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With vacant reckless smile she bore
Her tongue, unable to display
No sense its rude sounds could convey
. But to parental instinct kind.
Yet close to ev'ry human form
And she was fond and proud to own
And o'er the mutilated page
And e'er the scholar's task was said,
And many a truant boy would seek
And e'en the master's solemn voice
Each heart humane could freely love.
That even infants would remove.
But her prime joy was still to be
Rapt in wild transports when they sung,
Blush yel whose form without a heart
Poor guileless thing! just eighteen years
Then, lest thou e'er shouldst want these cares,
Full many a watchful eye of love
Poor guileless thing! forgot by men,
'Tis all thou art to mortal ken,
For what a burst of mind shall glow
Thou, who on earth couldst nothing know,
Oh, could thy spirit teach us now,
The value of a blameless life
Full many a scorner might discern.
Yes! they might learn, who waste their time,
What to be spotless pure within.
Go then, and seek her humble grave,
And as the gale the grass shall wave,
“'Tis not the measure of your powers
“To which th' eternal meed is given:
ON A YOUNG woMAN FOUND DEAD IN ST.GEORGE's FIELDS.–Miss M. Young.
UNHAPPY daughter of distress and woe,
Tho' now, alas! abandon'd and unknown,
For thee, perhaps, they watch'd, and toil'd, and
When dawning Reason shed her ray benign,
For who, alas! can tell thy secret worth 2 What shining store of virtues might appear 2 The bosom, now defenceless on the earth, Perhaps was gen’rous, grateful, and sincere.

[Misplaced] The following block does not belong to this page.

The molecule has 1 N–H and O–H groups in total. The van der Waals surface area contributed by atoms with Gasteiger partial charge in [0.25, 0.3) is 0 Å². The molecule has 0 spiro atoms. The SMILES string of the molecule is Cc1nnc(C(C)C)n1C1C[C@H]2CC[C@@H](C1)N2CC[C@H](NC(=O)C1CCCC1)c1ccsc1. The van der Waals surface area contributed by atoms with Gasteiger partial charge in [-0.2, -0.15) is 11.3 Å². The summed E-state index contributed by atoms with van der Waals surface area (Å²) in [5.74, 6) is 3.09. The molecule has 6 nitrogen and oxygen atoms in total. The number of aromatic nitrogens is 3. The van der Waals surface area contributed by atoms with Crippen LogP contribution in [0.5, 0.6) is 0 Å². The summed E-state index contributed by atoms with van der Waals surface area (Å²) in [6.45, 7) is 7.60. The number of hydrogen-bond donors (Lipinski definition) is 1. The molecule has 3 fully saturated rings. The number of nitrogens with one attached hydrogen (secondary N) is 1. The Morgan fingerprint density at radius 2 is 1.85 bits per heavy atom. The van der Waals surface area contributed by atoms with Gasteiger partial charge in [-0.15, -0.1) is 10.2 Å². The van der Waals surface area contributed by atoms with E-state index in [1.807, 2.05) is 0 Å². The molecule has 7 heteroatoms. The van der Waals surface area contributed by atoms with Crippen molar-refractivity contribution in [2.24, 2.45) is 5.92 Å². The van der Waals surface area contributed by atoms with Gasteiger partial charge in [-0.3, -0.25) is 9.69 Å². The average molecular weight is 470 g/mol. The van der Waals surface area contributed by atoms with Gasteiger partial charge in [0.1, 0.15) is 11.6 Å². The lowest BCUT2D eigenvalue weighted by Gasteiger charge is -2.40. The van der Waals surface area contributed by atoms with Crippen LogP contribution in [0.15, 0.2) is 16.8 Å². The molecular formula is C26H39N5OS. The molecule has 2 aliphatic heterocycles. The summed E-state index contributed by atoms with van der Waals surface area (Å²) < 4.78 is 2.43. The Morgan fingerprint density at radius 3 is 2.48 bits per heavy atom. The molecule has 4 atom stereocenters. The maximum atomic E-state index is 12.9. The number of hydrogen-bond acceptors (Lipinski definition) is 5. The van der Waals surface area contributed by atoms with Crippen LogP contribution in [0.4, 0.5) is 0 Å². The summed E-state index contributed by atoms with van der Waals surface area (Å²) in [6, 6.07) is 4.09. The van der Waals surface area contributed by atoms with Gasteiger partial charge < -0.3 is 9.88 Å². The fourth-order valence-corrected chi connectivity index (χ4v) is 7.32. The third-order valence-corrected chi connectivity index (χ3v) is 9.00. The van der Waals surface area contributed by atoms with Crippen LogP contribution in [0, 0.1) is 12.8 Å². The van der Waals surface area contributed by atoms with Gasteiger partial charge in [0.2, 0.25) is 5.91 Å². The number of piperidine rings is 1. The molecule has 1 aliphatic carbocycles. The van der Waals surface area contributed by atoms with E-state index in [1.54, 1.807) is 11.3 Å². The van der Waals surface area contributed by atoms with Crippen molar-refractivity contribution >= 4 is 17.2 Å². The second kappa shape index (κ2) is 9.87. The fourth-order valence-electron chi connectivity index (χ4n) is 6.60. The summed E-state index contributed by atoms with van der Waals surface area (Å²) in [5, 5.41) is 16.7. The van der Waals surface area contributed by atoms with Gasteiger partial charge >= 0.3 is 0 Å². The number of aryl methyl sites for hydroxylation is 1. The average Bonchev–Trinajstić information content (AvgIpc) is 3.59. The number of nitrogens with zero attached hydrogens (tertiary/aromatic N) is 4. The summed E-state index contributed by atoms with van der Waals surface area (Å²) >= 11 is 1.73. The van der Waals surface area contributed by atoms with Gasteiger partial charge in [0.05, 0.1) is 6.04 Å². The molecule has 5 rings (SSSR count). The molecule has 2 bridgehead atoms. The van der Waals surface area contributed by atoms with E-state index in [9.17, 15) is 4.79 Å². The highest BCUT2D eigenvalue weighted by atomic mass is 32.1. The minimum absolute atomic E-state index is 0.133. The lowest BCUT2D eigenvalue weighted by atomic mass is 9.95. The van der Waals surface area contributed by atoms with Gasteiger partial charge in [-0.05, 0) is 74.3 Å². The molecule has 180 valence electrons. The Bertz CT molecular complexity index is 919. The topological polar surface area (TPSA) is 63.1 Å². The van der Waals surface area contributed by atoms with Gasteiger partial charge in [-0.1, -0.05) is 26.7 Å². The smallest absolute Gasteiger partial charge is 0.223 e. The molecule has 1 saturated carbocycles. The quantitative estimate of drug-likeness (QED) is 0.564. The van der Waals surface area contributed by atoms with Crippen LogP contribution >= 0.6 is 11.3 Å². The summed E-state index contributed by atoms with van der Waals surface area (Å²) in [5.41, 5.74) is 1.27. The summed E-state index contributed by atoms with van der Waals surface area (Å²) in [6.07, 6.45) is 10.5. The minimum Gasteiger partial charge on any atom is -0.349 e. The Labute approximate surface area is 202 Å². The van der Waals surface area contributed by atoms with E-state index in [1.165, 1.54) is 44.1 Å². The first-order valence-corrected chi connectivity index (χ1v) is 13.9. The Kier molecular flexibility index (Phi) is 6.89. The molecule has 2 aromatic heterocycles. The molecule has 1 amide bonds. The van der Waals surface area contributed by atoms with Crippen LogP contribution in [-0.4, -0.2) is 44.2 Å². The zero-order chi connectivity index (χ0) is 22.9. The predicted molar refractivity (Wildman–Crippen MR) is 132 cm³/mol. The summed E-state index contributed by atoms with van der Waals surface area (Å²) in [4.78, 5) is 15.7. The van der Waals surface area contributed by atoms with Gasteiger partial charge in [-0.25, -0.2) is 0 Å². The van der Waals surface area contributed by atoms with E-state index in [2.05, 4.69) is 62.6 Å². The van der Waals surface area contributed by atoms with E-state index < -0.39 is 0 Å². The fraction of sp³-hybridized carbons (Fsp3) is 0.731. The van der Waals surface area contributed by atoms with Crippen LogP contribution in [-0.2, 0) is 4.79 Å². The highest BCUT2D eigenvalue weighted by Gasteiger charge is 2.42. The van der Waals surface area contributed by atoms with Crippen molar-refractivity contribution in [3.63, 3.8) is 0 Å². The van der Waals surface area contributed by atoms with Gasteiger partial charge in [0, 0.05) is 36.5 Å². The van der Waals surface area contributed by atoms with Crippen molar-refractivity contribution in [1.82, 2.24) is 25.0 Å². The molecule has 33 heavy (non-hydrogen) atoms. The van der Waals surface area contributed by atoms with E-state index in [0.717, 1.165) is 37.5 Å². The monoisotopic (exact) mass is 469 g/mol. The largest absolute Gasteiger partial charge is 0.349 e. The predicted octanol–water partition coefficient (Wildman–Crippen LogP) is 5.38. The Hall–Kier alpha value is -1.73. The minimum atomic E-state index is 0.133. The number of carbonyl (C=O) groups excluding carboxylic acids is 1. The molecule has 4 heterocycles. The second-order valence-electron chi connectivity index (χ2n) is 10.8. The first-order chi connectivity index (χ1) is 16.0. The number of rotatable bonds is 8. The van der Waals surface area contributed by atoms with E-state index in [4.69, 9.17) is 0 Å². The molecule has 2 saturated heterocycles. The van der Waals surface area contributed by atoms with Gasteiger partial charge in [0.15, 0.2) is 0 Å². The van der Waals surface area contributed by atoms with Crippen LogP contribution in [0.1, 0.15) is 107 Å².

The lips, that knew no friend to bid farewell, Might once the noblest sentiments express; The wretched head, that unsupported fell, Might once be turn'd to stories of distress.
Some vile deceiver (practis'd to betray)
Might win thy easy heart, destroy thy fame, Then cast thee like a loathsome weed away, The sport of fortune, and the child of shame
Poor wanderer! perhaps thou could'st not find
Then from the world, abandon’d and forlorn,
Whate'er has been thy lot, lamented shade,
From sin at length and sorrow thou art free ; :
Thy debt to virtue it is amply paid,
And weeping Pity pays her debt to thee.
Describing the Sorrow of an ingenuous Mind, on the melancholy Event of a licentious Amour. Shenstone.
Why mourns my friend ? why weeps his downcast eye?
That eye where mirth, where fancy us’d to
shine? Thy chearful meads reprove that swelling sigh; Spring ne'er enamel'd fairer meads than thine.
Art thou not lodg'd in Fortune's warm embrace ’
Blest in thy song, and blest in ev'ry grace,
Damon, said he, thy partial praise restrain;
Alas! his very praise awakes my pain,
For oh! that nature on my birth had frown'd / .
Then had my bosom 'scap'd this fatai wound,
But, led by Fortune's hand, her darling child,
In Fortune's train the siren Flatt'ry smil'd,